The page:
Abstract

Although HIV-associated neurocognitive disorders (HAND) are the strong predictors of everyday functioning difficulties, approximately half of all functionally impaired individuals are labeled “neurocognitively normal” according to the standard neuropsychological measures, suggesting that novel predictors of functional problems in this prevalent subgroup are needed. The present study hypothesized that increased neurocognitive intra-individual variability as indexed by dispersion would be associated with poor daily functioning among 82 persons with HIV infection who did not meet research criteria for HAND. An intra-individual standard deviation was calculated across the demographically adjusted T-scores of 13 standard neuropsychological tests to represent dispersion, and functional outcomes included self-reported declines in basic and instrumental activities of daily functioning (basic activity of daily living [BADL] and instrumental activity of daily living [IADL], respectively) and medication management. Dispersion was a significant predictor of medication adherence and dependence in both BADL and IADL, even when other known predictors of functional status (i.e., age, affective distress, and indices of disease severity) were included in the models. As a significant and unique predictor of a performance on the range of daily functioning activities, neurocognitive dispersion may be indicative of deficient cognitive control expressed as inefficient regulation of neurocognitive resources in the context of competing functional demands. As such, dispersion may have clinical utility in detecting risk for functional problems among HIV-infected individuals without HAND.

Introduction

Declines in numerous aspects of everyday functioning are common among persons living with HIV infection. Although the magnitude and impact of such declines ranges from very mild to severe, approximately 50% of HIV-infected individuals qualify for social security disability benefits according to the Centers for Disease Control and Prevention (Centers for Disease Control, 2009). Prevalence estimates of daily living dysfunction among HIV-seropositive adults vary across functional domains; for example, approximately one-third experience broad declines in instrumental activities of daily living (IADLs; Woods, Iudicello, et al., 2008), as many as half are non-adherent to their antiretroviral regimens (Hinkin et al., 2004), and nearly two thirds are unemployed (Centers for Disease Control, 2009). Considering the notable psychosocial and fiscal impact of everyday functioning declines, there have been concerted research efforts over the past 25 years to identify salient, potentially modifiable clinical indicators of HIV-associated disability. To date, some of the most reliable predictors of everyday functioning difficulties include demographics (e.g., age; Hinkin et al., 2004), mood (e.g., depression; Rabkin, McElhiney, Ferrando, van Gorp, & Lin, 2004), substance dependence (e.g., Hinkin et al., 2007), and disease factors (e.g., Cysique, Murray, Dunbar, Jeyakuman, & Brew, 2010).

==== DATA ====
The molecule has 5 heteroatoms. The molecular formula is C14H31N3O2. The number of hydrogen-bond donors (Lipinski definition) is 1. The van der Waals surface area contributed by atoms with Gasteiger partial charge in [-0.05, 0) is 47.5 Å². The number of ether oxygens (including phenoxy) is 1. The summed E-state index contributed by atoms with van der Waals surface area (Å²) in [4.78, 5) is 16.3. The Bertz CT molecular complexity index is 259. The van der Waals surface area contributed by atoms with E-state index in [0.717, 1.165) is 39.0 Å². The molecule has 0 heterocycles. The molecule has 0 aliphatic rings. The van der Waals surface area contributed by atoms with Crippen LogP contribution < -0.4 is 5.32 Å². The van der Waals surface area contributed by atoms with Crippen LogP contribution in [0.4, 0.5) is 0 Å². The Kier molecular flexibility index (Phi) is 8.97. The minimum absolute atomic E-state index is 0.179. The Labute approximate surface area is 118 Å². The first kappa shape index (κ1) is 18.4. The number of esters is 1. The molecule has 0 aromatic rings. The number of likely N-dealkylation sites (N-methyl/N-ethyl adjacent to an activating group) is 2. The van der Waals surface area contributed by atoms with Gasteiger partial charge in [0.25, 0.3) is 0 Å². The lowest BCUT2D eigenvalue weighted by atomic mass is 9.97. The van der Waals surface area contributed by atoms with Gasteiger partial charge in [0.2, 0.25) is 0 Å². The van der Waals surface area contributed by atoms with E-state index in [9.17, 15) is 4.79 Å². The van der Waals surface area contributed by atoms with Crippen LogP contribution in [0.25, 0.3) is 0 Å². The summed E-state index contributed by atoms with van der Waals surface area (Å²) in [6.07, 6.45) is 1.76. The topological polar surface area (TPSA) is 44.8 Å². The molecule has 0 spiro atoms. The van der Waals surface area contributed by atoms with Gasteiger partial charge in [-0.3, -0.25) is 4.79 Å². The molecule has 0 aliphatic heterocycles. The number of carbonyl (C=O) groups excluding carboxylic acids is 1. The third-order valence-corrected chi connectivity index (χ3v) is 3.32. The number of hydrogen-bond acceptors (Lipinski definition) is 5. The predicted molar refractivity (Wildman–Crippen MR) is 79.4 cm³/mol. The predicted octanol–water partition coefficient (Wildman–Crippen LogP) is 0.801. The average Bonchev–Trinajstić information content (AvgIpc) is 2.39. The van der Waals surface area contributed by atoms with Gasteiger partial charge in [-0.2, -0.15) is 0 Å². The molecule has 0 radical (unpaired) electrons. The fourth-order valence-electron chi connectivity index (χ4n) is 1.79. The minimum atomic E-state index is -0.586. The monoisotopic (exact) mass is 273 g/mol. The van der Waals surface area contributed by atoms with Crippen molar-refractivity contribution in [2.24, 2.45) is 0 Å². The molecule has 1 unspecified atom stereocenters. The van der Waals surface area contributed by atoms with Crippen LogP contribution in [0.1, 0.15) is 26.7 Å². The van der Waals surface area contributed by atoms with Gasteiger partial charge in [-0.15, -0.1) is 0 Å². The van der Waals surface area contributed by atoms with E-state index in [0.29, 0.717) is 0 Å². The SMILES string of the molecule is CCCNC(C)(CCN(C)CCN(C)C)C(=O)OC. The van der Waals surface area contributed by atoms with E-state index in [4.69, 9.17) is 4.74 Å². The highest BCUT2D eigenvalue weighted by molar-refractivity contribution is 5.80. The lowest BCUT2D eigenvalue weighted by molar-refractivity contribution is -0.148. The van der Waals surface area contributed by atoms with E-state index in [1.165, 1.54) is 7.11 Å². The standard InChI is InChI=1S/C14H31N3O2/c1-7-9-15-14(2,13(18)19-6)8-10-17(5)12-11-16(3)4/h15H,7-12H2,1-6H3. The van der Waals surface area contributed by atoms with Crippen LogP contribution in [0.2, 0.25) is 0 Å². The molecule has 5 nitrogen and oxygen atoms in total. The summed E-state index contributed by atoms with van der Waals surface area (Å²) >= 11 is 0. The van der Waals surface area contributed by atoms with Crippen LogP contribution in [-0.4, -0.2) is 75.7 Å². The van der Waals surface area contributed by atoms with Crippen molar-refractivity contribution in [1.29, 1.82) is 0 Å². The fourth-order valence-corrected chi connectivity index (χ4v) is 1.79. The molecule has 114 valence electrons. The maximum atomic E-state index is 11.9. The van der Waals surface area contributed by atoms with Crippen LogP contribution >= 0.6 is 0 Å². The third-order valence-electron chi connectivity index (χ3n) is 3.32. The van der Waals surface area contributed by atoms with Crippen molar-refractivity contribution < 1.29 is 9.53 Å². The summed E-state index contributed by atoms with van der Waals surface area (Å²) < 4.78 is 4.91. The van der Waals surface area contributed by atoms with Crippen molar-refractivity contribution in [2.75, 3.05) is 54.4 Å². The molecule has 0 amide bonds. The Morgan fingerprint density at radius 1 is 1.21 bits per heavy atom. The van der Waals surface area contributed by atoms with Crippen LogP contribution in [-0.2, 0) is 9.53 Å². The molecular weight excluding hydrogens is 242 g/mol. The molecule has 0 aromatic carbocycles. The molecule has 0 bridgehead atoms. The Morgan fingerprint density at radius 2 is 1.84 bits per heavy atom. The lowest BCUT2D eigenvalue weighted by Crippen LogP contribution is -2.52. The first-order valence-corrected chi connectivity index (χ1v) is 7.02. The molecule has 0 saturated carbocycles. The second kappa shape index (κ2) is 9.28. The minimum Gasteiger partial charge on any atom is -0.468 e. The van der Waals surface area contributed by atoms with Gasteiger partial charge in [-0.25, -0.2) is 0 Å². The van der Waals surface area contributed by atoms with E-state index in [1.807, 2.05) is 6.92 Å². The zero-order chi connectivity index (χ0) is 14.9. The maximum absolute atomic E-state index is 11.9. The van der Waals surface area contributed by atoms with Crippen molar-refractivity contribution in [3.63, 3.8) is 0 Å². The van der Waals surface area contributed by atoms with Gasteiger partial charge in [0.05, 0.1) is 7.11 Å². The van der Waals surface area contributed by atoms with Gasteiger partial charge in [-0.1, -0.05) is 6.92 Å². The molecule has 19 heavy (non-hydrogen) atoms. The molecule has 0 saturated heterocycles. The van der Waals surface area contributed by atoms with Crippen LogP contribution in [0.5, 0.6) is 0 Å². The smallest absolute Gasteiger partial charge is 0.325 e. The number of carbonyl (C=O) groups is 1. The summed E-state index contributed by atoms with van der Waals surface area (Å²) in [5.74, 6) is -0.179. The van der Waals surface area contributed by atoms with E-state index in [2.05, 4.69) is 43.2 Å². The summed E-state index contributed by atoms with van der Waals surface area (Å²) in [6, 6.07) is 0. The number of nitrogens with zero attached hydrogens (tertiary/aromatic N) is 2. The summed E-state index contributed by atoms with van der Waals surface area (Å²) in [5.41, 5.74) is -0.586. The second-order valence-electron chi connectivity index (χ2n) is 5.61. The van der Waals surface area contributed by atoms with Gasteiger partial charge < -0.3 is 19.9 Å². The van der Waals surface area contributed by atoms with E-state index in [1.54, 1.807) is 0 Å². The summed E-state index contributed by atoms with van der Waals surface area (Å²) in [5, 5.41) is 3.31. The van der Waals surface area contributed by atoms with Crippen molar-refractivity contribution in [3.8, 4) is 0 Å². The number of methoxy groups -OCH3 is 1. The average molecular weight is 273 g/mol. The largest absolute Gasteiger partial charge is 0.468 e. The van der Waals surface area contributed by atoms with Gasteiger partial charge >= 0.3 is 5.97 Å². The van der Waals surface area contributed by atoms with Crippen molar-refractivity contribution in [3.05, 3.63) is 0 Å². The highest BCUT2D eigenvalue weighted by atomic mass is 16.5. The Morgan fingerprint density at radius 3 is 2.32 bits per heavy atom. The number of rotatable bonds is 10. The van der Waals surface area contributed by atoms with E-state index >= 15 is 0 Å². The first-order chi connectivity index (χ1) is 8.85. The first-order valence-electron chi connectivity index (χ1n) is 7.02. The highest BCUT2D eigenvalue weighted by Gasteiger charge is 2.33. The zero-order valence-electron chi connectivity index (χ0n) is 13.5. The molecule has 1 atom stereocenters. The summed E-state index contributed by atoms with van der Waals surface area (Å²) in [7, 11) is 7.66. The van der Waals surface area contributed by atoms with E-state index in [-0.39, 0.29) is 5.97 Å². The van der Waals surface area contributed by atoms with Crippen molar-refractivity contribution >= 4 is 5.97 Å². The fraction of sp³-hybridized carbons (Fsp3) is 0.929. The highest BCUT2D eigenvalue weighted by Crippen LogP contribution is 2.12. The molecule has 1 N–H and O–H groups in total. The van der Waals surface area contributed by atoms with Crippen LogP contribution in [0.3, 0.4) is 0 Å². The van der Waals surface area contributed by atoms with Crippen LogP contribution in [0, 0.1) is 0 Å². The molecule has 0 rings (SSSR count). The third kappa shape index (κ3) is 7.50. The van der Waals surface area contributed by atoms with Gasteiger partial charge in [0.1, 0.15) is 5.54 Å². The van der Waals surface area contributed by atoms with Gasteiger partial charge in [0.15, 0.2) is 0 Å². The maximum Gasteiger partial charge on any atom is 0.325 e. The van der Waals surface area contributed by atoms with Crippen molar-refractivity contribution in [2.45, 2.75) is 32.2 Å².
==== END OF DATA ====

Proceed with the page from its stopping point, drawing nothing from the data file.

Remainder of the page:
Moreover, a substantial body of literature indicates that HIV-associated neurocognitive disorders (HANDs) are a significant risk factor for everyday functioning declines (seeGorman, Foley, Ettenhofer, Hinkin, & van Gorp, 2009, for a review). Specifically, up to half of those individuals who experience problems with daily functioning evidence impairment on standardized neuropsychological testing (e.g., Heaton et al., 2004), particularly in the domains of episodic memory (e.g., Woods, Iudicello, et al., 2008), executive functions (e.g., Hinkin et al., 2002), and information processing speed (e.g., Heaton et al., 2004). HAND is associated with dysfunction in a range of important activities of daily living, including medication management (e.g., Hinkin et al., 2002), vocational performance (van Gorp et al., 2007), automobile driving (e.g., Marcotte et al., 1999), and typical everyday activities such as managing finances, shopping, and cooking (e.g., Heaton et al., 2004). Importantly, the association between HAND and functional disability is largely independent of other established predictors, such as demographics, affective distress, substance use, HIV disease severity, and neuromedical comorbidities (e.g., Woods et al., 2009).